ovarian oocytes . Furthermore, lionesses enter puberty around three years of age, and usually
have their first litter at around four years [29, 30] but the lionesses in the present study were only
two years old and therefore, probably were not yet fully mature. This may play a role in the
maturation competence of the oocytes. In other species, it was shown that oocytes retrieved from
prepuberal animals are less meiotically competent than oocytes from adult females [31, 32]. In the
domestic cat, however, ovaries are usually obtained from local animal clinics, and the queens are
often ovariectomized before their first heat, thus they are also prepuberal, as with the lions in our
study. The impact of donor animals’ ages on oocyte developmental competence needs to be
considered in future studies.
Successful cryopreservation of feline spermatozoa has been reported many times, achieving rates
higher than 50% of motility post-thawing [20, 33]. Nevertheless, poor sperm quality is a limiting
factor in non-domestic felid ARTs, due to both lower quantity and quality of samples obtained from
wild individuals [34, 35]. Because of this, ICSI has been suggested as a solution to increase embryo
production by avoiding this male factor. Microinjection of fresh or frozen-thawed sperm cells into
in vivo and in vitro matured oocytes has been successful in producing competent feline embryos
[18, 27] and has led to the birth of live kittens [3, 36]. In this study, no sham injection was
performed because of the limited number of COCs finally retrieved and the intrinsic value of the
samples. We showed in another study that sham injection did not produce any parthenogenetic
cleavage under our conditions . Furthermore, while previous studies reported cleavage of cat
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oocytes after sham injections, no parthenote was able to develop to the blastocyst stage [36-39].
Also, it is known that the cell cycle is faster in parthenogenetic oocytes  which contrasts with
the developmental speed of the embryos obtained here.
The chronology of domestic cat embryo development has been established, comparing in vivo and
in vitro fertilization and development . At least until the morula stage, embryos derived from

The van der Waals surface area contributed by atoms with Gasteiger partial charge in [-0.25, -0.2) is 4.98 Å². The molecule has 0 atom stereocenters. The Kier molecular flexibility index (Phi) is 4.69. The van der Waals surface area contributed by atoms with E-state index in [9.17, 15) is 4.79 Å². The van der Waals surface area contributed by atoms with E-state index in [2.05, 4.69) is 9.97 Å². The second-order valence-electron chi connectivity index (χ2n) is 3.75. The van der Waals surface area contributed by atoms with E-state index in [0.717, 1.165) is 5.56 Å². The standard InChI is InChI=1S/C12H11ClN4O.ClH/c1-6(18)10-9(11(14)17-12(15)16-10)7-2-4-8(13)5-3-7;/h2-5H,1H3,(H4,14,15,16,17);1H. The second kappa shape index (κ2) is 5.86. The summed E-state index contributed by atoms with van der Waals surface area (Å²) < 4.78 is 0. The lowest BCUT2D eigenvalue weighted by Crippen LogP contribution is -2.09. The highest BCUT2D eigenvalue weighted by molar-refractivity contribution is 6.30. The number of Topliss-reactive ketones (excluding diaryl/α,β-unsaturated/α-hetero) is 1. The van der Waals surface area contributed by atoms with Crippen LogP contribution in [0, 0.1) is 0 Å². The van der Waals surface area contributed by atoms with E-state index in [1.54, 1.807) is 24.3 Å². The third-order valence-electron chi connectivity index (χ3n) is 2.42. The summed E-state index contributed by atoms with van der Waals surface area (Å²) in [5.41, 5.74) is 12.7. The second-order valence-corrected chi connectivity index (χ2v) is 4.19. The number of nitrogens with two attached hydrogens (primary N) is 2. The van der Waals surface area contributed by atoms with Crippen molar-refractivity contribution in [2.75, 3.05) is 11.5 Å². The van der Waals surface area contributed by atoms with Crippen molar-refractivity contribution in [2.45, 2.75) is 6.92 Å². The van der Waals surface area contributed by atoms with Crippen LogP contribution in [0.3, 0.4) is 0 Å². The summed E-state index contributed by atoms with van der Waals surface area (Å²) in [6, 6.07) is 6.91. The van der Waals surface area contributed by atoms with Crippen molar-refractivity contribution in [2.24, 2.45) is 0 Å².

these two approaches have similar developmental timings. The morula stage is reached around Day
4 post-fertilization. Also with both ICSI and IVF, embryos develop at similar speeds . Thus, the
blastocyst stage was reached on Day 7 after IVM and ICSI, with around 41% cleavage and 19%
blastocyst formation . In the lion, embryo development seems to be retarded in comparison to the
pattern observed with domestic cats. At the first examination 30 hours post-fertilization, lion
embryos reached the 2-cell stage, while on Day 4 we found 8- to 16-cell embryos. Morulae were
observed only from Day 6 onwards, with all of them developing into blastocysts between Days 9
and 11. Since no information about the timing of lion embryo development has been available until
now, we cannot assess whether this “retarded” embryo development is an artifact of in vitro
production (caused by prolonged transportation of ovaries at low temperature, suboptimal culture
media or some other origin) or if it reflects a species-specific feature. However, the embryos in our
study were competent to develop up to blastocyst stages (Figure 1d), overcoming the developmental
block which is a typical problem of in vitro cultured feline embryos [26, 41]. In addition, the fact
that all morulae were competent to develop to the blastocyst stage indicates the good quality and
competence of these embryos.
In summary, we showed that in the lion (Panthera leo), IVM and ICSI can be successfully
performed using COCs, which were collected from ovaries of two year old females after 8 hours’
transportation at cold temperatures. The in vitro produced embryos required at least nine days for
development to the blastocyst stage, in contrast to our experiences in other felid species.
We thank Kim Rasmussen from the Givskud Zoo, in Denmark, for providing lion testes. Also we
want to acknowledge Susanne Eder, Christiane Franz and Karin Müller for preparation and freezing
of the sperm. For shipping the ovaries used in this experiment, we thank Susanne Pribbenow and
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Tables and figures
Table 1: In vitro maturation, fertilization and embryo development of Panthera leo oocytes.
Figure 1: Different stages of in vitro development of (a) a lion oocyte after in vitro maturation, and
ICSI with homologous frozen-thawed sperm, (b) 2-cell embryo on Day 2, (c) morula on Day 6 and
(d) blastocyst on Day 9.
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1. Lion blastocysts can be obtained after in vitro maturation of the cumulus-oocyte complexes and ICSI with homologous sperm. 2. In Panthera leo, a slower embryo developmental speed in comparison to the model species, domestic cat (Felis catus), was observed. 3. After eight hours of shipping at cold temperatures, the oocytes obtained from the ovaries were
4. Different hormonal supplementation in the media did not produce significant differences in the outcome of the maturation.
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5. In vitro maturation took longer than the usual time frame in Felis catus.